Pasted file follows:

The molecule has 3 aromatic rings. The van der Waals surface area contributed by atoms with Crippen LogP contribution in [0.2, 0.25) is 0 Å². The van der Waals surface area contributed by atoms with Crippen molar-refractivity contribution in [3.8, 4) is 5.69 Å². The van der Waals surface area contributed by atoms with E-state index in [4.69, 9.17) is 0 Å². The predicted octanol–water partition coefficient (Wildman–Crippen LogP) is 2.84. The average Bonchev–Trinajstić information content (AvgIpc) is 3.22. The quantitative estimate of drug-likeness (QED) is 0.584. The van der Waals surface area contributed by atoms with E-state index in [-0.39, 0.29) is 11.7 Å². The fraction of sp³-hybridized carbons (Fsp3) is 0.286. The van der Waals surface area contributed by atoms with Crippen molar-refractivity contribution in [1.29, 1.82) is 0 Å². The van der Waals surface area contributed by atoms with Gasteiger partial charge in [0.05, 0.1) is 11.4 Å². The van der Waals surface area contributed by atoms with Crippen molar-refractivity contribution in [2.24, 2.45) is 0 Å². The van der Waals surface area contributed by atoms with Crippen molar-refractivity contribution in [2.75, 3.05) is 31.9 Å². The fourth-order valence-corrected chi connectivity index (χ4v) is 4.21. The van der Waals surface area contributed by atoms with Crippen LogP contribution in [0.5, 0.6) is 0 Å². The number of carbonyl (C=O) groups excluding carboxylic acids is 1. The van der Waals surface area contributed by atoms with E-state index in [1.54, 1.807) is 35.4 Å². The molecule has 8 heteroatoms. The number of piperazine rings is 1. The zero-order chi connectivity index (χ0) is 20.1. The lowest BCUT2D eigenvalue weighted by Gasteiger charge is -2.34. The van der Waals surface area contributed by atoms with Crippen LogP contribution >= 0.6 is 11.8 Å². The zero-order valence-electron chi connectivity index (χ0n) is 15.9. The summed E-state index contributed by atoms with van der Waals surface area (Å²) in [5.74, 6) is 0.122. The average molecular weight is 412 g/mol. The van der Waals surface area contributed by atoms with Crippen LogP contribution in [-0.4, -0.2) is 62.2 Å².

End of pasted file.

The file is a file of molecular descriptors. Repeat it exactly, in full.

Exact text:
The molecule has 3 aromatic rings. The van der Waals surface area contributed by atoms with Crippen LogP contribution in [0.2, 0.25) is 0 Å². The van der Waals surface area contributed by atoms with Crippen molar-refractivity contribution in [3.8, 4) is 5.69 Å². The van der Waals surface area contributed by atoms with E-state index in [4.69, 9.17) is 0 Å². The predicted octanol–water partition coefficient (Wildman–Crippen LogP) is 2.84. The average Bonchev–Trinajstić information content (AvgIpc) is 3.22. The quantitative estimate of drug-likeness (QED) is 0.584. The van der Waals surface area contributed by atoms with E-state index in [-0.39, 0.29) is 11.7 Å². The fraction of sp³-hybridized carbons (Fsp3) is 0.286. The van der Waals surface area contributed by atoms with Crippen molar-refractivity contribution in [1.29, 1.82) is 0 Å². The van der Waals surface area contributed by atoms with Gasteiger partial charge in [0.05, 0.1) is 11.4 Å². The van der Waals surface area contributed by atoms with Crippen molar-refractivity contribution in [2.24, 2.45) is 0 Å². The van der Waals surface area contributed by atoms with Crippen molar-refractivity contribution in [2.75, 3.05) is 31.9 Å². The fourth-order valence-corrected chi connectivity index (χ4v) is 4.21. The van der Waals surface area contributed by atoms with Crippen LogP contribution in [0.5, 0.6) is 0 Å². The number of carbonyl (C=O) groups excluding carboxylic acids is 1. The van der Waals surface area contributed by atoms with E-state index in [1.54, 1.807) is 35.4 Å². The molecule has 8 heteroatoms. The number of piperazine rings is 1. The zero-order chi connectivity index (χ0) is 20.1. The lowest BCUT2D eigenvalue weighted by Gasteiger charge is -2.34. The van der Waals surface area contributed by atoms with Crippen LogP contribution >= 0.6 is 11.8 Å². The zero-order valence-electron chi connectivity index (χ0n) is 15.9. The summed E-state index contributed by atoms with van der Waals surface area (Å²) in [5.74, 6) is 0.122. The average molecular weight is 412 g/mol. The van der Waals surface area contributed by atoms with Crippen LogP contribution in [-0.4, -0.2) is 62.2 Å².